Somewhat related to this question and this question, I hope to visit the holy well in Walsingham Norfolk, arguably the most widely acknowledged holy well in East England.

This is without doubt the most famous site of all holy wells and indeed Christianity in the county, now the main well is perhaps a modern one (we’ll explore its provenance below).) but in the ruins of its famed Abbey are ‘Wishing Wells’ clearly holy wells, the more likely location of the 1061, vision of Mary by Richeldis de Faverches,, who built a replica of the Holy House where a spring arose. The site became a major pilgrimage centre and its waters were said to be good for curing headaches and stomach complaints. If these are the original site, after Reformation, they denigrated to mere wishing wells.

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Source: Pilgrimage to Walsingham

While contemporary trekkers and walkers make their own pilgrimages to the well, the site itself has attracted pilgrims for about 900 years.

I am looking for information about the traditional pilgrimage route to the site, especially those used by the eight English monarchs who visited the well.

King Henry III made his first of many pilgrimages to Walsingham around 1226. He was a great supporter of The Virgin Mary and the Holy House at Walsingham became one of the centres of his devotion. He generously gave the Canons his royal patronage.

Following his example nearly all the Kings and Queens of England, up to and including King Henry VIII and Queen Katherine of Aragon, came on pilgrimage to the Holy House, until the Dissolution of the Priory in 1538.

Source: History of Pilgrimage

With information about their routes I will be able to plan a meaningful visit.

I assume that the final approach to the shrine followed the River Stiffkey because of the number of secondary shrines on the banks of the river. Presumably pilgrims would have picked up this route starting at West Barsham.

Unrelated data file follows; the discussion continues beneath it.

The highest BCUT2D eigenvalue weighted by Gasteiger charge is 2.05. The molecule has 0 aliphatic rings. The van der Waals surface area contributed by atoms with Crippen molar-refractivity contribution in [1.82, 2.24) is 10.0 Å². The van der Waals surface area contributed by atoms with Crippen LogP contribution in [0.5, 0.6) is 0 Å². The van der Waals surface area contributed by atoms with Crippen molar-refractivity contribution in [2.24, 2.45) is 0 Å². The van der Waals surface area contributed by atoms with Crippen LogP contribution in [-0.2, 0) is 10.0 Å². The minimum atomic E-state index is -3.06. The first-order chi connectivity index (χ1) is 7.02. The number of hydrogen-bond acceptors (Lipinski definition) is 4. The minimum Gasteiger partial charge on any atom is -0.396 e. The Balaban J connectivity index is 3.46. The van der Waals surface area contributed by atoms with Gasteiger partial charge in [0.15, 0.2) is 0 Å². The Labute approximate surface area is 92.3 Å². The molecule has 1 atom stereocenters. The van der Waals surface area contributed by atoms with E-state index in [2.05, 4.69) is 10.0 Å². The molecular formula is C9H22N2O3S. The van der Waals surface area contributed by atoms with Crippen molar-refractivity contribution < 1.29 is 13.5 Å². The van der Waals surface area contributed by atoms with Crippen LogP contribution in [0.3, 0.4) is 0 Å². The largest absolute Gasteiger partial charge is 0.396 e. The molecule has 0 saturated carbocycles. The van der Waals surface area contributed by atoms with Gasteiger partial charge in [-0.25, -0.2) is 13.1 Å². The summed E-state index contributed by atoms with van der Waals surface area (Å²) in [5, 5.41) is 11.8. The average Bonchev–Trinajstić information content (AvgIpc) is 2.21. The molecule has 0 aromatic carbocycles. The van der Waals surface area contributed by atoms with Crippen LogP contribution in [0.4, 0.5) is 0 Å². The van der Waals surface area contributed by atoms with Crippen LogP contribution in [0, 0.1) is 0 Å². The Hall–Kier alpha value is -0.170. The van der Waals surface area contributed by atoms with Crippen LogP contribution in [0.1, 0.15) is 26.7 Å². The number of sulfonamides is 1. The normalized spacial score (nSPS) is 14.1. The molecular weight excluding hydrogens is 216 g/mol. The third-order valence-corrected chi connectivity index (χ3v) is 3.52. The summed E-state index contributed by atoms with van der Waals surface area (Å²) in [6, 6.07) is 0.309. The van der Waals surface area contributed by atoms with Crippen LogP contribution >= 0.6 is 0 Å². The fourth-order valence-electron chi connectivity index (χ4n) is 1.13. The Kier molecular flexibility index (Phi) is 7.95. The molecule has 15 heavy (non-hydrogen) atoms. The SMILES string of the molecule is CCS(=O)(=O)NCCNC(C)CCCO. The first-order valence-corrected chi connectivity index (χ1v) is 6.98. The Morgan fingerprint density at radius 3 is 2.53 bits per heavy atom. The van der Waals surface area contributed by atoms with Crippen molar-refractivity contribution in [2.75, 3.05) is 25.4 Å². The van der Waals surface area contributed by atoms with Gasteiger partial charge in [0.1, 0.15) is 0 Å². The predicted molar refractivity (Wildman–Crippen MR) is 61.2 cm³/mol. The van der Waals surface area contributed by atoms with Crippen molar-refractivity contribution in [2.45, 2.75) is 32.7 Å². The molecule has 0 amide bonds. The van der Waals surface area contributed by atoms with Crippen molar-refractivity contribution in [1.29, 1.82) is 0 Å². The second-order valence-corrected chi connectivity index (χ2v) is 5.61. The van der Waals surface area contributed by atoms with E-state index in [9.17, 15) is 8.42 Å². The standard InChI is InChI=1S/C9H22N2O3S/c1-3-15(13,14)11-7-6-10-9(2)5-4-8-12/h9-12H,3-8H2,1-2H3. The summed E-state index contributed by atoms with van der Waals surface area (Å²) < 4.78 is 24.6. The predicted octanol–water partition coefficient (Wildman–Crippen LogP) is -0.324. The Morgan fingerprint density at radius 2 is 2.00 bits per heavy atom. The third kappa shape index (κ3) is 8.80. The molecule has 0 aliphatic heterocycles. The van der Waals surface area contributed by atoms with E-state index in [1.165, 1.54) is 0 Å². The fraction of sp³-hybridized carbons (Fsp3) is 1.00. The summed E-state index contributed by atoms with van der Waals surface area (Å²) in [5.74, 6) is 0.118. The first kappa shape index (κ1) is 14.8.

And again I assume that the route used Watling Street from Canterbury to St Albans because that route has been well established dating back to the Sub-Roman era.

I am content with these assumptions, but they leave about 100 miles unaccounted for. I would like to travel on, or near to, the traditional route, it's more enjoyable that way. Tips and techniques from native Norfolkians (of the English variety) are especially welcome.

Question: how do I join up St Albans to West Barsham such that I would be near to or on the traditional pilgrimage route? It doesn't have to be exact, just plausible and supported by factual detail (not opinion-based).

Note: Google maps shows the walking route as leading through Cambridge, which is plausible, but the route then follows the River Cam northward, which is less plausible. The Google maps route also bypasses Verulamium and Baldock altogether, which makes its value even more questionable.

See also: Restroom facilities near Saint Chad's Well (Sacred Spring in England)

See also: Immersion at St Helen's Spring (Sacred Spring in England)

The TSE archives on pilgrimages is here.

1 Answer 1


Going north along the Cam from Cambridge (and joining the Great Ouse) takes you to the cathedral city of Ely. According to the Cambridge Rambler's page Pilgrims Way, Ely was a staging point for pilgrimages to Walsingham going via Brandon, Weeting, Cranwich, Swaffham, Castle Acre and Sculthorpe. Up until the start of the 18th Century, the Cam was navigable from the sea and the area around north and north east of Cambridge was basically marshland and so taking the straight line to Walsingham was likely to be impossible.

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